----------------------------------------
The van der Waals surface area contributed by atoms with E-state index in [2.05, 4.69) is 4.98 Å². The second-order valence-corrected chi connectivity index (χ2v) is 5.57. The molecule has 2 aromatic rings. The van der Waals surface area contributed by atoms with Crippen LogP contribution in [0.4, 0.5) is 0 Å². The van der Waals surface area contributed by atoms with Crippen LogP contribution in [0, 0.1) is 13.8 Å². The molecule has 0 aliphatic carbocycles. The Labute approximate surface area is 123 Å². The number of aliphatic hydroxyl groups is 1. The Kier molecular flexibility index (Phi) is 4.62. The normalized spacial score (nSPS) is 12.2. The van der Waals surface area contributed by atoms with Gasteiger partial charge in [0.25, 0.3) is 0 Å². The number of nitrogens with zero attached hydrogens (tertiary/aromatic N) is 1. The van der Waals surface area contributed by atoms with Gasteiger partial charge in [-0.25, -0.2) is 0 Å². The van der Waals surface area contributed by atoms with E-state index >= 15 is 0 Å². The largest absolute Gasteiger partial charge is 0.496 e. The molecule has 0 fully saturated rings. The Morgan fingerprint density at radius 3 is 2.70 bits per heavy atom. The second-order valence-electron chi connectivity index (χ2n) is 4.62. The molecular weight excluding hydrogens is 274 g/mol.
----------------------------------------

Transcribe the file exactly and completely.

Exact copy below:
The van der Waals surface area contributed by atoms with E-state index in [2.05, 4.69) is 4.98 Å². The second-order valence-corrected chi connectivity index (χ2v) is 5.57. The molecule has 2 aromatic rings. The van der Waals surface area contributed by atoms with Crippen LogP contribution in [0.4, 0.5) is 0 Å². The van der Waals surface area contributed by atoms with Crippen LogP contribution in [0, 0.1) is 13.8 Å². The molecule has 0 aliphatic carbocycles. The Labute approximate surface area is 123 Å². The number of aliphatic hydroxyl groups is 1. The Kier molecular flexibility index (Phi) is 4.62. The normalized spacial score (nSPS) is 12.2. The van der Waals surface area contributed by atoms with Gasteiger partial charge in [0.25, 0.3) is 0 Å². The number of nitrogens with zero attached hydrogens (tertiary/aromatic N) is 1. The van der Waals surface area contributed by atoms with Gasteiger partial charge in [-0.25, -0.2) is 0 Å². The van der Waals surface area contributed by atoms with E-state index >= 15 is 0 Å². The largest absolute Gasteiger partial charge is 0.496 e. The molecule has 0 fully saturated rings. The Morgan fingerprint density at radius 3 is 2.70 bits per heavy atom. The second-order valence-electron chi connectivity index (χ2n) is 4.62. The molecular weight excluding hydrogens is 274 g/mol.